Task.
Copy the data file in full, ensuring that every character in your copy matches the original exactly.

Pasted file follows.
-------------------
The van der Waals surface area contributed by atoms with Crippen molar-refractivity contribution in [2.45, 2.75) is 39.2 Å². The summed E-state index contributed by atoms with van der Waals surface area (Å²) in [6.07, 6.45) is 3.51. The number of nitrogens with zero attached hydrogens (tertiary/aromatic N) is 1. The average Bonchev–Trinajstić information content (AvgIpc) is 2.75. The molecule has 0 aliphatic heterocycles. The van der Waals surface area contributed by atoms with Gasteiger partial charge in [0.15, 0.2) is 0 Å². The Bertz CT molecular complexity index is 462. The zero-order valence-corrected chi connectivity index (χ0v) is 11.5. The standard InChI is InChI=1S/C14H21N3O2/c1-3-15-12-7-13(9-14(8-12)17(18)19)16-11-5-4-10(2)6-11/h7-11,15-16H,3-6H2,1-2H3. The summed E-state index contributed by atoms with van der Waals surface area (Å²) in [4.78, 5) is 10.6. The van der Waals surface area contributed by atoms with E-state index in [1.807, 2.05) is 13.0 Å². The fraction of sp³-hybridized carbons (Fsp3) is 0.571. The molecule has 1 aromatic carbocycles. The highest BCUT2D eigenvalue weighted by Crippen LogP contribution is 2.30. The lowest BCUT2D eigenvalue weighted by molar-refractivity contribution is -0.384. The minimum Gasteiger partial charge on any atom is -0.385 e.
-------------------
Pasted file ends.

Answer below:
The van der Waals surface area contributed by atoms with Crippen molar-refractivity contribution in [2.45, 2.75) is 39.2 Å². The summed E-state index contributed by atoms with van der Waals surface area (Å²) in [6.07, 6.45) is 3.51. The number of nitrogens with zero attached hydrogens (tertiary/aromatic N) is 1. The average Bonchev–Trinajstić information content (AvgIpc) is 2.75. The molecule has 0 aliphatic heterocycles. The van der Waals surface area contributed by atoms with Gasteiger partial charge in [0.15, 0.2) is 0 Å². The Bertz CT molecular complexity index is 462. The zero-order valence-corrected chi connectivity index (χ0v) is 11.5. The standard InChI is InChI=1S/C14H21N3O2/c1-3-15-12-7-13(9-14(8-12)17(18)19)16-11-5-4-10(2)6-11/h7-11,15-16H,3-6H2,1-2H3. The summed E-state index contributed by atoms with van der Waals surface area (Å²) in [4.78, 5) is 10.6. The van der Waals surface area contributed by atoms with E-state index in [1.807, 2.05) is 13.0 Å². The fraction of sp³-hybridized carbons (Fsp3) is 0.571. The molecule has 1 aromatic carbocycles. The highest BCUT2D eigenvalue weighted by Crippen LogP contribution is 2.30. The lowest BCUT2D eigenvalue weighted by molar-refractivity contribution is -0.384. The minimum Gasteiger partial charge on any atom is -0.385 e.